Po­chet­tino rages as ri­vals Arse­nal snatch sec­ond place

The Daily Telegraph - Total Football - - FRONT PAGE - By Luke Ed­wards at St James’ Park

A sea­son in which Tot­ten­ham Hot­spur mounted their first se­ri­ous ti­tle chal­lenge for more than 30 years has ended in dis­ar­ray, ac­ri­mony and a bru­tally scathing as­sess­ment from their head coach, Mauricio Po­chet­tino.

On a day when New­cas­tle United were sup­posed to be the ones who were look­ing em­bar­rassed af­ter their rel­e­ga­tion to the Cham­pi­onship, it was Spurs who left the pitch hu­mil­i­ated and sud­denly, sur­pris- in­gly, un­sure what the fu­ture holds.

Po­chet­tino was fu­ri­ous and made no at­tempt to hide it. Hav­ing spent most of the sec­ond half sulk­ing in his dugout, the Ar­gen­tinian ex­ploded in his post-match press con­fer­ence, ham­mer­ing his play­ers as he not only apol­o­gised to sup­port­ers but also claimed that the fam­i­lies of his play­ers and staff would be ashamed of them.

This was a hum­bling ex­pe­ri­ence, not be­cause it meant that Arse­nal once again fin­ished above Spurs, but be­cause they were thrashed by a New­cas­tle side who had al­ready been rel­e­gated and who played the last half an hour with 10 men af­ter Alek­san­dar Mitro­vic’s send­ing-off.

“It’s dif­fi­cult now to an­a­lyse the sea­son be­cause the way that we played to­day,” said Po­chet­tino. “First of all, I would like to apol­o­gise to our fans, our team was ter­ri­ble for them.

“To our fam­i­lies, too, I apol­o­gise. It’s dif­fi­cult to go back to see your kids, your wife, your girl­friends, your dad – this wasn’t the team that played all sea­son. It’s my worst day as a man­ager. Not just in Eng­land, in Spain, too.”

Spurs have ex­cited so many ob­servers this term, but this was an alarm­ing dis­play, the sort of soft­ness that has cre­ated their own ad­jec­tive. In short, this was all a bit ‘Spursy’. As for New­cas­tle, their sup­port­ers have had a few days to lick their wounds af­ter their sec­ond rel­e­ga­tion in seven years and they spent the whole game sing­ing Rafa Benítez’s name as they tried to per­suade him to stay on Ty­ne­side.

“I said be­fore that I was ex­pect- ing a great at­mos­phere, but it has been amaz­ing,” Benítez said. “Even more pos­i­tive than I was ex­pect­ing. We still have to sit down. I want the best for New­cas­tle United and the best for me.

“That’s sim­ple. I was open to talk and now I am more open to talk. My heart is say­ing yes [to stay­ing]. It’s a fan­tas­tic op­por­tu­nity and at­mos­phere, but you have to use your brain too.”

Only time will tell whether this was the start of the re­cov­ery un­der the Spa­niard or merely a spe­cial part­ing gift. It is start­ing to look in­creas­ingly likely that Benítez will re­main; the emo­tional bond he has de­vel­oped for the club and sup­port­ers is height­ened by the fact that there is not a bet­ter job open to him in Eng­land this sum­mer.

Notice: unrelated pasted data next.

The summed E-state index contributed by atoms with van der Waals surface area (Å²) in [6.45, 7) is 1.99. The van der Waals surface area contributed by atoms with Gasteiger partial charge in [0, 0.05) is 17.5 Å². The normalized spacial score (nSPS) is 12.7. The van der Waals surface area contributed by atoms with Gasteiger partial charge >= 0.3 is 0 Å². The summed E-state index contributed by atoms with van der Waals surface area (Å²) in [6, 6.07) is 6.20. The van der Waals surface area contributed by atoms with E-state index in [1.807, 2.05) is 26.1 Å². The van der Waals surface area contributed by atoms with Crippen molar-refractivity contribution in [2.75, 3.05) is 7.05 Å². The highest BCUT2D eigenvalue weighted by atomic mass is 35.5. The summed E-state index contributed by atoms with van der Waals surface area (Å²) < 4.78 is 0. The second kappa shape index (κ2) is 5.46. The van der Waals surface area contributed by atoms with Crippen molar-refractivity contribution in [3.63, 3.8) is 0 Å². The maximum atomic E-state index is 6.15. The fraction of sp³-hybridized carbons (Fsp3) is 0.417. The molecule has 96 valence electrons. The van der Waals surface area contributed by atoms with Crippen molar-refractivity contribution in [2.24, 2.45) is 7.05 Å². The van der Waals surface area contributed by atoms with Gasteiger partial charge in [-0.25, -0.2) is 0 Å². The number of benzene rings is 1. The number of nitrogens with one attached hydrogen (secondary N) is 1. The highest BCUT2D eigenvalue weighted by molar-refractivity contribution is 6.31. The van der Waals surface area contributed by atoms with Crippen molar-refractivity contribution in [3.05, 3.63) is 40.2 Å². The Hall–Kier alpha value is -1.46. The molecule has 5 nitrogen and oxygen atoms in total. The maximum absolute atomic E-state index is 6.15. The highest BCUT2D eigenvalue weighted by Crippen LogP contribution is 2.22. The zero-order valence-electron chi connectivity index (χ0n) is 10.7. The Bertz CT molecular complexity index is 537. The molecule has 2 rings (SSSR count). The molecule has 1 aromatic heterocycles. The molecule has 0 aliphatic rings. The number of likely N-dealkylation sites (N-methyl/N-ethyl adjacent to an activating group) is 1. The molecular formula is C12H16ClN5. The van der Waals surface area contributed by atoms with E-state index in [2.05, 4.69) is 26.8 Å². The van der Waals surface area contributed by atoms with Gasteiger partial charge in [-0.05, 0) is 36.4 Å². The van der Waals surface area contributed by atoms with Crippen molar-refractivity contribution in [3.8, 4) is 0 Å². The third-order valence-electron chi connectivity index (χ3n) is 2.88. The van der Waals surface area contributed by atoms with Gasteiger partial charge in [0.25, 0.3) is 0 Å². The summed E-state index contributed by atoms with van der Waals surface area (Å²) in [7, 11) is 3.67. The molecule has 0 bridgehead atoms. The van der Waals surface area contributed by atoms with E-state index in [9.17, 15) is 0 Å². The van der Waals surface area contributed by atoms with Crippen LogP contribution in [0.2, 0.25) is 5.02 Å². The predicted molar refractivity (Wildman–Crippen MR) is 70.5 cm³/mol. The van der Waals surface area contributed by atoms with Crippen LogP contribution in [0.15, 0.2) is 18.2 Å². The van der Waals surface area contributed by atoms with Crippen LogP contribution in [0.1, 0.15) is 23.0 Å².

But Benítez is a prag­ma­tist as well as a ro­man­tic. Mike Ash­ley met the Spa­niard for dis­cus­sions af­ter the match and more talks are planned, but the owner still has to con­vince him that, if he does not quit, he will have a team strong enough to dom­i­nate the Cham­pi­onship rather than just com­pete in it.

That means giv­ing him the free­dom and money to sign new play­ers, as well as de­cide who stays and who leaves.

This was New­cas­tle’s best per­for­mance of the sea­son and it took Spurs by sur­prise, as though they had ex­pected to turn up and stroll to an easy away win. With­out their in­ten­sity and en­ergy, Spurs were or­di­nary. New­cas­tle dom­i­nated.

Mitro­vic gave the Spurs de­fence a warn­ing when he was de­nied a sim­ple tap-in by a bril­liant tackle from Toby Alder­weireld, but New­cas­tle were still al­lowed to take the lead.

Moussa Sis­soko crossed into the feet of Mitro­vic, who con­trolled it per­fectly for Ge­orginio Wi­j­nal­dum to slide a low shot be­yond Hugo Lloris. It should have sparked a re­sponse from Spurs, who needed a point to guar­an­tee fin­ish­ing above Arse­nal, but it did not and New­cas­tle dou­bled their lead be­fore half-time when Mitro­vic headed in a cross from Sis­soko.

Al­though Tot­ten­ham pulled a goal back through Érik Lamela, the fight­back did not ma­te­ri­alise, even af­ter Mitro­vic had been shown a red card for a hor­ri­ble stamp on the shin of Kyle Walker.

Al­most im­me­di­ately, Sis­soko took a tum­ble inside the area – there was min­i­mal con­tact from Jan Ver­tonghen – and Wi­j­nal­dum sent Lloris the wrong way from the penalty spot.

The Benítez songs started al­most as soon as the ball had hit the back of the net and New­cas­tle al­most had a fourth, Sis­soko’s shot su­perbly tipped over the bar by Lloris.

He was also de­nied again by Lloris, but New­cas­tle con­stantly opened up the vis­i­tors on the break and goals from Rolando Aarons and Daryl Jan­maat put a gloss on an oth­er­wise drab sea­son.

Hero and vil­lain: Alek­san­dar Mitro­vic cel­e­brates (left) scor­ing the sec­ond New­cas­tle goal be­fore launch­ing a tackle on Kyle Walker (above) that earned him a red card

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